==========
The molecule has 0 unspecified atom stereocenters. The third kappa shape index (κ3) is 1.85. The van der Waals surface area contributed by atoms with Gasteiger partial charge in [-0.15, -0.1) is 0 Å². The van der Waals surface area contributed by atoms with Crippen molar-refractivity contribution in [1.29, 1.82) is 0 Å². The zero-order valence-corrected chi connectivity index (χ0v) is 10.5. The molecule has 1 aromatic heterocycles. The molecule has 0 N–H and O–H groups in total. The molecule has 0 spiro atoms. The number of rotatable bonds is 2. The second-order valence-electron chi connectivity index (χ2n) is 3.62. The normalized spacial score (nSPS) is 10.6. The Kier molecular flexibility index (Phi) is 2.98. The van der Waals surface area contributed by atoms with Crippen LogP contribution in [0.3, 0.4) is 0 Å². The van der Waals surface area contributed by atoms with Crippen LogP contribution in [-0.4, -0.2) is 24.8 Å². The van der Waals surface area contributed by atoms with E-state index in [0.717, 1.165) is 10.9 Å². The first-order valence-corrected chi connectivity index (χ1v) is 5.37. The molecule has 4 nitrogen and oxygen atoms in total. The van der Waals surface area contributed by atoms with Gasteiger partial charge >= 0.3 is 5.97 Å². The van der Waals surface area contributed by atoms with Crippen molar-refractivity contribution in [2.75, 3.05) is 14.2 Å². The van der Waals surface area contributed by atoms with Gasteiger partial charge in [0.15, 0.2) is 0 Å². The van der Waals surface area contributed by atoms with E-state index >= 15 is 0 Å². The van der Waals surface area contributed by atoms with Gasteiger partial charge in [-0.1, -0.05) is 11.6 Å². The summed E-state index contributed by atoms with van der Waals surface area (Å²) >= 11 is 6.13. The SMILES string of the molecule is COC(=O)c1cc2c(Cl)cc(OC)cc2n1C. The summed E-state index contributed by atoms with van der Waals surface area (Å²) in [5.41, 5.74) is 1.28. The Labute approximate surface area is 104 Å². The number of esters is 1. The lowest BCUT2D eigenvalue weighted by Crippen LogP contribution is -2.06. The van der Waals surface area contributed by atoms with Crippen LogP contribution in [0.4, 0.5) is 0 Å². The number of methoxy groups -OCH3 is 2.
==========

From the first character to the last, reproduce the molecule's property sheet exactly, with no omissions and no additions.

The molecule has 0 unspecified atom stereocenters. The third kappa shape index (κ3) is 1.85. The van der Waals surface area contributed by atoms with Gasteiger partial charge in [-0.15, -0.1) is 0 Å². The van der Waals surface area contributed by atoms with Crippen molar-refractivity contribution in [1.29, 1.82) is 0 Å². The zero-order valence-corrected chi connectivity index (χ0v) is 10.5. The molecule has 1 aromatic heterocycles. The molecule has 0 N–H and O–H groups in total. The molecule has 0 spiro atoms. The number of rotatable bonds is 2. The second-order valence-electron chi connectivity index (χ2n) is 3.62. The normalized spacial score (nSPS) is 10.6. The Kier molecular flexibility index (Phi) is 2.98. The van der Waals surface area contributed by atoms with Crippen LogP contribution in [0.3, 0.4) is 0 Å². The van der Waals surface area contributed by atoms with Crippen LogP contribution in [-0.4, -0.2) is 24.8 Å². The van der Waals surface area contributed by atoms with E-state index in [0.717, 1.165) is 10.9 Å². The first-order valence-corrected chi connectivity index (χ1v) is 5.37. The molecule has 4 nitrogen and oxygen atoms in total. The van der Waals surface area contributed by atoms with Gasteiger partial charge >= 0.3 is 5.97 Å². The van der Waals surface area contributed by atoms with Crippen molar-refractivity contribution in [2.75, 3.05) is 14.2 Å². The van der Waals surface area contributed by atoms with Gasteiger partial charge in [0.15, 0.2) is 0 Å². The van der Waals surface area contributed by atoms with E-state index >= 15 is 0 Å². The van der Waals surface area contributed by atoms with Gasteiger partial charge in [-0.1, -0.05) is 11.6 Å². The summed E-state index contributed by atoms with van der Waals surface area (Å²) >= 11 is 6.13. The SMILES string of the molecule is COC(=O)c1cc2c(Cl)cc(OC)cc2n1C. The summed E-state index contributed by atoms with van der Waals surface area (Å²) in [5.41, 5.74) is 1.28. The Labute approximate surface area is 104 Å². The number of esters is 1. The lowest BCUT2D eigenvalue weighted by Crippen LogP contribution is -2.06. The van der Waals surface area contributed by atoms with Crippen LogP contribution in [0.4, 0.5) is 0 Å². The number of methoxy groups -OCH3 is 2.